Now moving on to the original intent of this part of the article series is to revisit forms as actually being useful in some way. Reading the article is important to understand this because despite what you may think by what the title is, I do not see them as being useless. In fact, I returned to the traditional Chinese martial arts because I felt I needed something to balance hard training with weights, heavy bag work, pad work, and other types of conditioning. This gave me a way to practice martial movements without over exerting myself and leading to issues with recovery and other such problems. A health crisis was a big important motivator in this regard, so I definitely get it but I came back to it with the understanding and hopefully, dare I say, wisdom that forms work does not make the martial artist, the martial artist makes the form. There are benefits though, and I thought it would be important to share what I think are important in this aspect of traditional training.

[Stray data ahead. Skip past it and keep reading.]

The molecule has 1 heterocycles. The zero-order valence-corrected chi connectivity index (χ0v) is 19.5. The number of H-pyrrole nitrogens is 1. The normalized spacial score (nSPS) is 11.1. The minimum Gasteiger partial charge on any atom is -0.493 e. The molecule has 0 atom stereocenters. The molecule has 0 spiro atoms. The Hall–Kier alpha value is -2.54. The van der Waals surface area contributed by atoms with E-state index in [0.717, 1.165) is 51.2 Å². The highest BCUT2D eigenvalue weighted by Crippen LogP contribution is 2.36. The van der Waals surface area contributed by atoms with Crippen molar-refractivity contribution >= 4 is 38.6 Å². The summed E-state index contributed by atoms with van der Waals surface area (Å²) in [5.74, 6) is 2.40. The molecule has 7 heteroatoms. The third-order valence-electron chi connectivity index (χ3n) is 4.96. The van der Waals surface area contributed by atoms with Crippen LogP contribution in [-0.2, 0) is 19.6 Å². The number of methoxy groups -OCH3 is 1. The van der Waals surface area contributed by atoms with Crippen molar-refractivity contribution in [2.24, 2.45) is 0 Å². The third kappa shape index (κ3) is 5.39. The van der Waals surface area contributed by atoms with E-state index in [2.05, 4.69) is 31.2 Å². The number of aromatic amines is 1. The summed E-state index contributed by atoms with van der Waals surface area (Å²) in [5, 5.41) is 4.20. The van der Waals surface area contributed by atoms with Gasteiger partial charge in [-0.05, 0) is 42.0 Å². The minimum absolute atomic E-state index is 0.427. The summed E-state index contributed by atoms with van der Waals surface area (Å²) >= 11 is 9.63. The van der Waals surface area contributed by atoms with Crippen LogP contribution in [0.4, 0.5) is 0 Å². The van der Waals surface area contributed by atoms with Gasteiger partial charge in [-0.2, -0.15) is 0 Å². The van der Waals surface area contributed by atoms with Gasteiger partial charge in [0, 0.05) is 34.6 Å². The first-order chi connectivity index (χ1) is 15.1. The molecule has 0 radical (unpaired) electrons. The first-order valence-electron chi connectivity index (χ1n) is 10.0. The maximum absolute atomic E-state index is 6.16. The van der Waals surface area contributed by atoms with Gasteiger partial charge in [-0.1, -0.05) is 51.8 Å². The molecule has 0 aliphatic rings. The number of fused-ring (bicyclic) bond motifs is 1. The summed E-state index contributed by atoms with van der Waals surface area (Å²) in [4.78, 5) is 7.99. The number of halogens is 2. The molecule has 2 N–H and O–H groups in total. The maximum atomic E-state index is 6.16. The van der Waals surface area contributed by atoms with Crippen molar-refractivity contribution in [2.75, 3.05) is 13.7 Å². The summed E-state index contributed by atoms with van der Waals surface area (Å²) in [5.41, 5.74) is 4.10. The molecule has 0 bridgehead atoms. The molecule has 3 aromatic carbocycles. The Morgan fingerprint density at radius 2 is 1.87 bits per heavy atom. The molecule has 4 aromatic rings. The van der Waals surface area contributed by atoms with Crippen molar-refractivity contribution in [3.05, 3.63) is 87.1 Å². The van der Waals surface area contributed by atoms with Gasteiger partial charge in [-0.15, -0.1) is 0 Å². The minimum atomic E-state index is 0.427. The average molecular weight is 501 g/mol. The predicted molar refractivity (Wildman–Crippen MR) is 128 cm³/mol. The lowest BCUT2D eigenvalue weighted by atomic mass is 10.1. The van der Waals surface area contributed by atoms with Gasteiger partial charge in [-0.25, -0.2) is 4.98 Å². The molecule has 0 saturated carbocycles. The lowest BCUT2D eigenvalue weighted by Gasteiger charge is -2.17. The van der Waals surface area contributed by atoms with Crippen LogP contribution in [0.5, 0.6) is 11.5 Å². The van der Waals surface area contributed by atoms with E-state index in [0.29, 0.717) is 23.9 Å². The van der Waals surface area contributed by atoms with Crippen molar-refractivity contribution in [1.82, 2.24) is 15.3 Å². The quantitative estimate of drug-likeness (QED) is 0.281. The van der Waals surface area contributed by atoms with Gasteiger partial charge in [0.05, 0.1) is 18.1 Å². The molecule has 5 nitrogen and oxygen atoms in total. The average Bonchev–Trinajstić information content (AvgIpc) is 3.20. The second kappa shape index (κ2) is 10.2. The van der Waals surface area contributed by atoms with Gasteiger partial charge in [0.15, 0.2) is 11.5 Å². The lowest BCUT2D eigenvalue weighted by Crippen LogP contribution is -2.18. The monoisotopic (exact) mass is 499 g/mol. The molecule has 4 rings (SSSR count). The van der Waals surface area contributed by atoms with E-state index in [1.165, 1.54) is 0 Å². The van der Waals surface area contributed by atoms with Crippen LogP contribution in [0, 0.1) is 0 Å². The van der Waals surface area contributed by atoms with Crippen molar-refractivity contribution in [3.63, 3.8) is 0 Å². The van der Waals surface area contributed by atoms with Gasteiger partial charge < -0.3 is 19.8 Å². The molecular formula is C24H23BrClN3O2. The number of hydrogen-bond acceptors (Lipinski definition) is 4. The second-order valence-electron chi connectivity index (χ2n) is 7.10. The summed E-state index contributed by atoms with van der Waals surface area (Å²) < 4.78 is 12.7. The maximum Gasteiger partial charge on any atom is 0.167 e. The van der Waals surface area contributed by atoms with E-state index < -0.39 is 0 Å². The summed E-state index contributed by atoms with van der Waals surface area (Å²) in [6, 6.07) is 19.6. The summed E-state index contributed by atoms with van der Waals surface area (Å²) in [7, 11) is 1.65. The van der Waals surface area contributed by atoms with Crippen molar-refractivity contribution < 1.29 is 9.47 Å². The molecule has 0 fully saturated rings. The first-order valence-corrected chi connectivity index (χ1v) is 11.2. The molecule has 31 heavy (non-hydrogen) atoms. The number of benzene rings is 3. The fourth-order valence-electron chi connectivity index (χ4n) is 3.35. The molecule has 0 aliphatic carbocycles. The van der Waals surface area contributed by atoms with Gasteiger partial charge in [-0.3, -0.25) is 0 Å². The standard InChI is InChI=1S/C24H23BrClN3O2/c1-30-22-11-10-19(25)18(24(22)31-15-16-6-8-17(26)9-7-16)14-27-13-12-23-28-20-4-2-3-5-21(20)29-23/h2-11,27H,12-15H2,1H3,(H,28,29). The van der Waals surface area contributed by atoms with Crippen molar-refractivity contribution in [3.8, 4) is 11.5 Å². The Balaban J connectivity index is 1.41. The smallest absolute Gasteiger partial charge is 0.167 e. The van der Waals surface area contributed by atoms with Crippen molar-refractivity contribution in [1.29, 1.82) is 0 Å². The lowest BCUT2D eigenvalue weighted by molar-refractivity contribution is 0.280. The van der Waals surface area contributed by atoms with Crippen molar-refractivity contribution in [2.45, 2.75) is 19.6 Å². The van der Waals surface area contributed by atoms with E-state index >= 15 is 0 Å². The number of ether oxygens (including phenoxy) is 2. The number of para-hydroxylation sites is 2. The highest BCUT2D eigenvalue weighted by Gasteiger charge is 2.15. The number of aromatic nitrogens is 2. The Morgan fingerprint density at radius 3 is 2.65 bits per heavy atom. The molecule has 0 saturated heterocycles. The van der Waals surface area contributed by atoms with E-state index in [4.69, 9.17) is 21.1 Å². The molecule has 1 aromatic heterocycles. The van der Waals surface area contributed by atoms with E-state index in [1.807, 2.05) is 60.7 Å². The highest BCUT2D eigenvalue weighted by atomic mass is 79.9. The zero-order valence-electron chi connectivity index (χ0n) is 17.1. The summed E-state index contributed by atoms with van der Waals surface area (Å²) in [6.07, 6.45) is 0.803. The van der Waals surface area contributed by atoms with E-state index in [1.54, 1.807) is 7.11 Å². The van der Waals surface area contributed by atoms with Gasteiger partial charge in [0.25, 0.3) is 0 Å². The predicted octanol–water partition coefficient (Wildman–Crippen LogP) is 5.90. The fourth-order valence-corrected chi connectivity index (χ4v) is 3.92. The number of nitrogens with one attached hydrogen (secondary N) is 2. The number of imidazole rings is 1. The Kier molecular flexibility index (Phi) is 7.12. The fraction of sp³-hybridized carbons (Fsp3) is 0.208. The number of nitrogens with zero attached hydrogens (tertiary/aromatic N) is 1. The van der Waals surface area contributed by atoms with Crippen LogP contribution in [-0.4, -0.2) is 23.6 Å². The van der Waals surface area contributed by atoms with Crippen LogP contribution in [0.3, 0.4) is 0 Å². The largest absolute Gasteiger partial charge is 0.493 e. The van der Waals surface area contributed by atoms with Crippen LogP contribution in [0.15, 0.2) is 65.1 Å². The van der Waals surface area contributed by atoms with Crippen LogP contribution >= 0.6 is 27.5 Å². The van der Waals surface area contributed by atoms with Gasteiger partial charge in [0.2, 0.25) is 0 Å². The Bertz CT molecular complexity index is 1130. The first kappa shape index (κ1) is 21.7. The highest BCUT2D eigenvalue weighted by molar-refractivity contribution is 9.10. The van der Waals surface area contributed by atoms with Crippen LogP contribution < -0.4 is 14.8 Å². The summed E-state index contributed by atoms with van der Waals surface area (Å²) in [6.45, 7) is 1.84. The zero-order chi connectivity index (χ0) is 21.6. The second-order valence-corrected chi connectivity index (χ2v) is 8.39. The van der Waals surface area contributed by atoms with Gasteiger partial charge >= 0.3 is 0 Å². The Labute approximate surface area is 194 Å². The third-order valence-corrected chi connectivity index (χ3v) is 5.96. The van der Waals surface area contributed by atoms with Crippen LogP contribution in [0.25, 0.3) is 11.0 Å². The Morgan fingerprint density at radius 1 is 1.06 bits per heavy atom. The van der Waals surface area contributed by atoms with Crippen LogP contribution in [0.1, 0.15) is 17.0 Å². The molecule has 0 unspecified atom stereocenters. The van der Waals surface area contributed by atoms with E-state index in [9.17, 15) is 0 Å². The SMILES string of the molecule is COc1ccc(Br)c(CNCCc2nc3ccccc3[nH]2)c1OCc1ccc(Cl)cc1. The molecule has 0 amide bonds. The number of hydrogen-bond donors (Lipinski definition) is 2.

In some ways, the benefits of training forms in a martial art can include increased mobility and flexibility, strength and power, improved stability and coordination, lowered blood pressure and heart rate, improved mental concentration, and stress relief. Obviously, as much as I would think I don’t need to say it, but as a health-care practitioner, martial arts training should never take the place of seeing a qualified health-care professional on a relatively regular basis. Martial arts training, and even training in forms can have added benefit of aiding in leading a healthier lifestyle.